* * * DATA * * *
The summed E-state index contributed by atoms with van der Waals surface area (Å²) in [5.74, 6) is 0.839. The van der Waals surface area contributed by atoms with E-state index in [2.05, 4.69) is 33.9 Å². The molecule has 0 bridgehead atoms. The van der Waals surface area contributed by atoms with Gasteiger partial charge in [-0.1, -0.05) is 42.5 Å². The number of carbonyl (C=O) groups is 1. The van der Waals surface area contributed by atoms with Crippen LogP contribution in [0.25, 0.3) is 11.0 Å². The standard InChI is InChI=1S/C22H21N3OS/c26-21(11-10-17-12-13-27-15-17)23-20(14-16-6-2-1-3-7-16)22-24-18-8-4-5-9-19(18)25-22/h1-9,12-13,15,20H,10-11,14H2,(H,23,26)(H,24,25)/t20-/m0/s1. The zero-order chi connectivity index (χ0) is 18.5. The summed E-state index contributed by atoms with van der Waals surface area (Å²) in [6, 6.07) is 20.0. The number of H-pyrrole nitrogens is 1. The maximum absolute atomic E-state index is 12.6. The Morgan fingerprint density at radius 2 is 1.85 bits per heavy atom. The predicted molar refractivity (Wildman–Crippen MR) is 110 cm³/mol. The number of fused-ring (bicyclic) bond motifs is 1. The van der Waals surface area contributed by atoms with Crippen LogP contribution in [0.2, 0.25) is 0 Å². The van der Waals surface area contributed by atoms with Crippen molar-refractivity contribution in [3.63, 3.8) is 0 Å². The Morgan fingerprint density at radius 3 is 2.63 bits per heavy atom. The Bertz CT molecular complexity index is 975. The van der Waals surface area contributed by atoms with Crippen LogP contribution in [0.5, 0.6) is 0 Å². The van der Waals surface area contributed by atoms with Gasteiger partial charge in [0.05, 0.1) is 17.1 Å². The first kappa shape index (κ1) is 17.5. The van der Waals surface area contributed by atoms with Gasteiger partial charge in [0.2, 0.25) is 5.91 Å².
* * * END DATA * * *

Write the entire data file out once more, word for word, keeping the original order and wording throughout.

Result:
The summed E-state index contributed by atoms with van der Waals surface area (Å²) in [5.74, 6) is 0.839. The van der Waals surface area contributed by atoms with E-state index in [2.05, 4.69) is 33.9 Å². The molecule has 0 bridgehead atoms. The van der Waals surface area contributed by atoms with Gasteiger partial charge in [-0.1, -0.05) is 42.5 Å². The number of carbonyl (C=O) groups is 1. The van der Waals surface area contributed by atoms with Crippen LogP contribution in [0.25, 0.3) is 11.0 Å². The standard InChI is InChI=1S/C22H21N3OS/c26-21(11-10-17-12-13-27-15-17)23-20(14-16-6-2-1-3-7-16)22-24-18-8-4-5-9-19(18)25-22/h1-9,12-13,15,20H,10-11,14H2,(H,23,26)(H,24,25)/t20-/m0/s1. The zero-order chi connectivity index (χ0) is 18.5. The summed E-state index contributed by atoms with van der Waals surface area (Å²) in [6, 6.07) is 20.0. The number of H-pyrrole nitrogens is 1. The maximum absolute atomic E-state index is 12.6. The Morgan fingerprint density at radius 2 is 1.85 bits per heavy atom. The predicted molar refractivity (Wildman–Crippen MR) is 110 cm³/mol. The number of fused-ring (bicyclic) bond motifs is 1. The van der Waals surface area contributed by atoms with Crippen LogP contribution in [0.2, 0.25) is 0 Å². The van der Waals surface area contributed by atoms with Crippen molar-refractivity contribution in [3.63, 3.8) is 0 Å². The Morgan fingerprint density at radius 3 is 2.63 bits per heavy atom. The Bertz CT molecular complexity index is 975. The van der Waals surface area contributed by atoms with Crippen LogP contribution in [0.5, 0.6) is 0 Å². The van der Waals surface area contributed by atoms with Gasteiger partial charge in [0.05, 0.1) is 17.1 Å². The first kappa shape index (κ1) is 17.5. The van der Waals surface area contributed by atoms with Gasteiger partial charge in [0.2, 0.25) is 5.91 Å².